For 18 months now, I’ve been ripping Blackberry on this blog. Just yesterday and I mocking their announcement that we’re going to be blown away by the new phones they will be releasing. As I told my friend that I’ve heard that before, he asked me an excellent question.
He asked, “Doug, what would Blackberry need to do or say for you to compliment them on their actions?”
My first thought was probably nothing. I realized that wasn’t fair, or true. Blackberry still endears very positive feelings from many. In many ways they remind me of Apple when Steve Jobs returned. While I highly doubt Blackberry will turn it around, I took my friend challenge and wrote the letter that I’d like to see Blackberry’s CEO, Thorsten Heins, share (Thorsten, feel free to use):
We screwed up, and on behalf of the board and executive management team I apologize.
You see, we forgot who we were. No, strike that. The truth is we never really knew who we were. We got so successful, so fast, we never had to figure that out.
Do you remember when you saw your first Blackberry? You probably laughed, thought was an ugly, cumbersome pager, and wondered who in the world would ever pay a monthly fee to get their email. Heck, many of you probably didn’t even have email accounts when the first Blackberry came out.
But, boy did we delight high volume email users and “intelligence” workers. We freed you from your desks. We made the 15 minutes between meetings productive. We turned libraries into communication centers (if you know what I mean).
We were engineers and innovators and we built a company. Even more, we built a brand. We became rock stars. We could do no wrong. We created a whole new product category – the smartphone. And, we thought we owned the category.
It was a great story. Unfortunately, the feeling that we owned the category turned into feeling that we were entitled to own the category. It’s not really that we lost sight of what was happening in the market, or how our customers were changing; in actuality we never paid attention. We didn’t need to.
It’s easy to blame our problems on the introduction of the iPhone, but that would be lazy. The problem is that we forgot that innovation isn’t a one-time event, and successful innovation isn’t just pumping out new versions or introducing things that don’t matter. We learned that innovation certainly isn’t copying others (sorry, Apple).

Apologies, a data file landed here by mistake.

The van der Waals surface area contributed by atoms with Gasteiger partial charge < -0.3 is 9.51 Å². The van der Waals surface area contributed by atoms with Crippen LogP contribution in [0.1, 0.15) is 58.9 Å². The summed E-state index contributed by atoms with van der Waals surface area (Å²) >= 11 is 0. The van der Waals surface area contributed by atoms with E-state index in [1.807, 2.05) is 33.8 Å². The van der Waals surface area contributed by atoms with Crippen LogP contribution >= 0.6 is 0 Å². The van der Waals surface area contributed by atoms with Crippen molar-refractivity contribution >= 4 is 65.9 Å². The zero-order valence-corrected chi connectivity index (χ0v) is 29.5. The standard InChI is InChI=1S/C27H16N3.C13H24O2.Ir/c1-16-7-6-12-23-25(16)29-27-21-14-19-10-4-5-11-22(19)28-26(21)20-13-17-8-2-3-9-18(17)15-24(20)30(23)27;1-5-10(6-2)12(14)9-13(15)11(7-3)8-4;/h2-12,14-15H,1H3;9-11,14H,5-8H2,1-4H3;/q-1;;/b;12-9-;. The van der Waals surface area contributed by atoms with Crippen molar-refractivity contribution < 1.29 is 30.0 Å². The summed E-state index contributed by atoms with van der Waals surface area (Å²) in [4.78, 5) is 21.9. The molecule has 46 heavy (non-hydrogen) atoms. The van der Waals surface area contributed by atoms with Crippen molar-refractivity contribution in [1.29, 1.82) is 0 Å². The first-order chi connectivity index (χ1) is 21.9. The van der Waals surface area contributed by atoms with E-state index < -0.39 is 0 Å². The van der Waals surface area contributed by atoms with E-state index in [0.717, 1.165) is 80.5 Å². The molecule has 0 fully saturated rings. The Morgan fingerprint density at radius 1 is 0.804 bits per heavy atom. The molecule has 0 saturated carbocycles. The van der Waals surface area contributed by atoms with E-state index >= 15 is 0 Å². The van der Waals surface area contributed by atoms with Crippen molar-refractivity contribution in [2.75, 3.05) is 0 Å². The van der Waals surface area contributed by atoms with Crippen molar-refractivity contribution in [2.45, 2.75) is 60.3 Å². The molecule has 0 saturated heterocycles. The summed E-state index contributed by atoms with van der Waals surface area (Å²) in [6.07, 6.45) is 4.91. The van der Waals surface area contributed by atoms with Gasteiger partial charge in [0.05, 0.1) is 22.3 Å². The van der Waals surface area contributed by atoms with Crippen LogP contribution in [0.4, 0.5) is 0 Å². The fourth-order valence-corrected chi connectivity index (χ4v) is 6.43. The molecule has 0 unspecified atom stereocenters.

Here’s what we’re going to do about it:
- We’re going back to our very first principles that started the movement. We are going to be engineers and innovates, not gurus.
- We’re going to stop touting our products. Our customers and fans will speak for us.
- We’re going to stop competing. This is what caused us to make all the mistakes I’m apologizing for. Instead, we’re going to focus on wowing and amazing our best customers. This means that many of you may be confused or disappointed by what we develop – that’s okay; we learned that trying to be all things to all people is bad for your stock price.
- Last, and most importantly, we’re going to focus on creating value again. We’re going to really focus on our best customers and biggest fans. We’re going to ask – and answer – what problems, challenges or desire do they have that we are uniquely capable of solving. This means that we’re going to have to accept that we’re a smaller company. We’re going to reengage with our startup roots and look to build and create a brand new category. I can’t tell you where that journey will go, or end. I know that many currently with us will not stay, and while unfortunate, it is certainly understood.
I hope you’ll join us.